The man who led the failed ProEnergy Issue 7 ballot initiative last November — which Columbus leaders called a blatant effort to grab taxpayer funds — was found guilty Monday of filing a false campaign finance record in connection with the petition drive for a similar 2019 initiative.
John A. Clark Jr., led the petition drive to get an initiative put on the Columbus ballot that, if it had passed, would have diverted more than $50 million of city money toward vague green-energy initiatives proposed by a group that would have been in sole control of the funds.
A jury in Franklin County Common Pleas Court on Monday found Clark, 50, of the Near East Side – who also has gone by the last name Clarke – guilty on one count of election falsification, a fifth-degree felony, in connection with the initiative petition drive.
The jury found Clark not guilty on two other charges: a second count of election falsification and one count of tampering with government records,a third-degree felony. The jury was unable to reach a verdict on a second count of tampering with government records.
The charge Clark was found guilty of relates to false information provided on campaign finance reports filed with the city of Columbus' campaign finance office on Aug. 18, 2019. The prosecutor's office previously said the false statements are related to the source and amount of contributions made to the ballot initiative.
Clark and his lawyers declined to comment Monday.
Clark remains free on a recognizance bond pending his sentencing July 7. A fifth-degree felony conviction is punishable by up to six to 12 months in prison and a fine of up to $2,500.
The 2019 ballot initiative would have redirected $57 million in city money to proposed green-energy initiatives by ProEnergy Ohio LLC, a limited partnership group led by Clark.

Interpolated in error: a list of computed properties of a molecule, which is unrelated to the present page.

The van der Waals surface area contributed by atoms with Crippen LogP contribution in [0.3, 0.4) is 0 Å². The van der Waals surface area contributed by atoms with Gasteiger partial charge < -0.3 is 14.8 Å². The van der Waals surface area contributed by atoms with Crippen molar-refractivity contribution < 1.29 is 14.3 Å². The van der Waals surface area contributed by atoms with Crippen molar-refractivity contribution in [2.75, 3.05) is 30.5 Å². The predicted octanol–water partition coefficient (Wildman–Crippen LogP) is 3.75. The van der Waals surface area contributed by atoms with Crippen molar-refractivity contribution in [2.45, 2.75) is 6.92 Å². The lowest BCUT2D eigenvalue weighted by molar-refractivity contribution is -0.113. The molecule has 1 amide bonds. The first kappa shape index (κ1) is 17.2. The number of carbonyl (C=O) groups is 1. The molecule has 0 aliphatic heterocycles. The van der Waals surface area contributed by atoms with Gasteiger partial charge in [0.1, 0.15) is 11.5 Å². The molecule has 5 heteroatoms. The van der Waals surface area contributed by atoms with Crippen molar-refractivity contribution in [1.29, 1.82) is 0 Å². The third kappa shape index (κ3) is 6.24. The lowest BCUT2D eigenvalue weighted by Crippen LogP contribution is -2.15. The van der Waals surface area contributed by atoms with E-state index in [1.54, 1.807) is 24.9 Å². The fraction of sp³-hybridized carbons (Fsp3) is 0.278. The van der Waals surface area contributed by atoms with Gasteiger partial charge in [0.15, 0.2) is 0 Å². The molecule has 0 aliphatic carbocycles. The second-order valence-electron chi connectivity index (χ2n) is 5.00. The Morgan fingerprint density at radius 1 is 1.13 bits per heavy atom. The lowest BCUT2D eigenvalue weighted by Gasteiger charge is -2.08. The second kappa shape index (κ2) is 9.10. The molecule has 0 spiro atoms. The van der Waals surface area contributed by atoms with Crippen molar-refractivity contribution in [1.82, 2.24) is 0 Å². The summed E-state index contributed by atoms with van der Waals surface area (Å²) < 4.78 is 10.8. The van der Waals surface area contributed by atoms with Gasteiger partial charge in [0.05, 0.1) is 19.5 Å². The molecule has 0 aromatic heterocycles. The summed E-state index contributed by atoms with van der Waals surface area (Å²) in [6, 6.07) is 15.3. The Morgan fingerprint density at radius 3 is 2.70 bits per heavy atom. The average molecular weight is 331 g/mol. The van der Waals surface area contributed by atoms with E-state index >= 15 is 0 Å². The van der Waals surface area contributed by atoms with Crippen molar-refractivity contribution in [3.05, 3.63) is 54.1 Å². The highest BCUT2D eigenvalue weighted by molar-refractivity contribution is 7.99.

After multiple iterations of the ballot measure getting submitted to the city in the last few years, back-and-fourth with the city council and the courts, a similar initiative that would have redirected $87 million to ProEnergy Ohio made it onto the ballot in 2021. It was soundly defeated.
"These false statements (on the campaign finance reports) hit at the core of our elections and was an attempt to mislead the City of Columbus and its voters," then-Franklin County Prosecutor Ron O'Brien said in a statement at the time of the indictment.
The prosecutor's office said investigators found that five people listed on the 2019 campaign finance report – one who was listed as contributing $13,000 and the other four listed as contributing $10,000 each – gave nothing at all.
"Either the money didn't exist in the first place or the money came through straw contributions," O'Brien said at the time of the indictment. He said investigators interviewed four of the five donors. "None of these people had that kind of money. The whole thing was a fiction."
Editor's note: This version has been updated to correct the potential sentencing penalty.
Jordan Laird is a criminal justice reporter at the Columbus Dispatch. You can reach her at firstname.lastname@example.org. You can follow her on Twitter at @LairdWrites.
This article originally appeared on The Columbus Dispatch: Man with Columbus energy ballot measure guilty of false campaign report